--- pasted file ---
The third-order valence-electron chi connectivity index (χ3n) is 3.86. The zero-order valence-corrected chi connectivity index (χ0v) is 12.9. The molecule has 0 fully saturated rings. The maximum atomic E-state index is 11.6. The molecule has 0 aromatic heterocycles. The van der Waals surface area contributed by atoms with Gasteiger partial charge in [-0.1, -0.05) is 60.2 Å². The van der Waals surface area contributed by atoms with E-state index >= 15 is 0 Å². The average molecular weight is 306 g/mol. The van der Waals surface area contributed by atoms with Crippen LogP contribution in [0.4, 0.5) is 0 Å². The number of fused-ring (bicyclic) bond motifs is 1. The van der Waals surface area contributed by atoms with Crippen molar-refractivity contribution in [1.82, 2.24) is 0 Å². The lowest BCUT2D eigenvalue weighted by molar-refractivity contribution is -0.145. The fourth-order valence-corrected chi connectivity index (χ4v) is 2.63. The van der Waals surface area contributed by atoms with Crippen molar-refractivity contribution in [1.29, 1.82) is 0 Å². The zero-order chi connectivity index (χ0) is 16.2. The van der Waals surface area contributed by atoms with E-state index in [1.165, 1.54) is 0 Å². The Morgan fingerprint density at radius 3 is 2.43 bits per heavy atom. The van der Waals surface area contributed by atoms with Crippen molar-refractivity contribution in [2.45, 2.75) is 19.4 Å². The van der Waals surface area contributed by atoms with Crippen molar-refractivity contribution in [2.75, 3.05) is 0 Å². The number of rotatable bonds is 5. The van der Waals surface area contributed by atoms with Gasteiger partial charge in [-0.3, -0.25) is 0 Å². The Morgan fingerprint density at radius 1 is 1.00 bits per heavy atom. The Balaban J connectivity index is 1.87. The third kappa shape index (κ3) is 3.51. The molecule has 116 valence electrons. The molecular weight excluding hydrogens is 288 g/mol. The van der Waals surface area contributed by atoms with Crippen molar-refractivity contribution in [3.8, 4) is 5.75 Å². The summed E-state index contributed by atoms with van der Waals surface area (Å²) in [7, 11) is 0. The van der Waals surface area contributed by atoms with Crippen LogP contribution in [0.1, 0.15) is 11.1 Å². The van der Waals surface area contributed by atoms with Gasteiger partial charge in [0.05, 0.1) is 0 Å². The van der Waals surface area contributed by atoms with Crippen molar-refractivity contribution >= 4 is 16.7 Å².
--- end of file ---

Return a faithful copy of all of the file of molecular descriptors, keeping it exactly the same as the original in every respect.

The third-order valence-electron chi connectivity index (χ3n) is 3.86. The zero-order valence-corrected chi connectivity index (χ0v) is 12.9. The molecule has 0 fully saturated rings. The maximum atomic E-state index is 11.6. The molecule has 0 aromatic heterocycles. The van der Waals surface area contributed by atoms with Gasteiger partial charge in [-0.1, -0.05) is 60.2 Å². The van der Waals surface area contributed by atoms with E-state index >= 15 is 0 Å². The average molecular weight is 306 g/mol. The van der Waals surface area contributed by atoms with Crippen LogP contribution in [0.4, 0.5) is 0 Å². The number of fused-ring (bicyclic) bond motifs is 1. The van der Waals surface area contributed by atoms with Crippen molar-refractivity contribution in [1.82, 2.24) is 0 Å². The lowest BCUT2D eigenvalue weighted by molar-refractivity contribution is -0.145. The fourth-order valence-corrected chi connectivity index (χ4v) is 2.63. The van der Waals surface area contributed by atoms with Crippen molar-refractivity contribution in [1.29, 1.82) is 0 Å². The zero-order chi connectivity index (χ0) is 16.2. The van der Waals surface area contributed by atoms with E-state index in [1.165, 1.54) is 0 Å². The Morgan fingerprint density at radius 3 is 2.43 bits per heavy atom. The van der Waals surface area contributed by atoms with Crippen molar-refractivity contribution in [2.45, 2.75) is 19.4 Å². The van der Waals surface area contributed by atoms with Crippen molar-refractivity contribution in [2.75, 3.05) is 0 Å². The number of rotatable bonds is 5. The van der Waals surface area contributed by atoms with Gasteiger partial charge in [-0.3, -0.25) is 0 Å². The Morgan fingerprint density at radius 1 is 1.00 bits per heavy atom. The Balaban J connectivity index is 1.87. The third kappa shape index (κ3) is 3.51. The molecule has 116 valence electrons. The molecular weight excluding hydrogens is 288 g/mol. The van der Waals surface area contributed by atoms with Crippen molar-refractivity contribution in [3.8, 4) is 5.75 Å². The summed E-state index contributed by atoms with van der Waals surface area (Å²) in [7, 11) is 0. The van der Waals surface area contributed by atoms with Crippen LogP contribution in [0.1, 0.15) is 11.1 Å². The van der Waals surface area contributed by atoms with Gasteiger partial charge in [0.05, 0.1) is 0 Å². The van der Waals surface area contributed by atoms with Crippen molar-refractivity contribution >= 4 is 16.7 Å².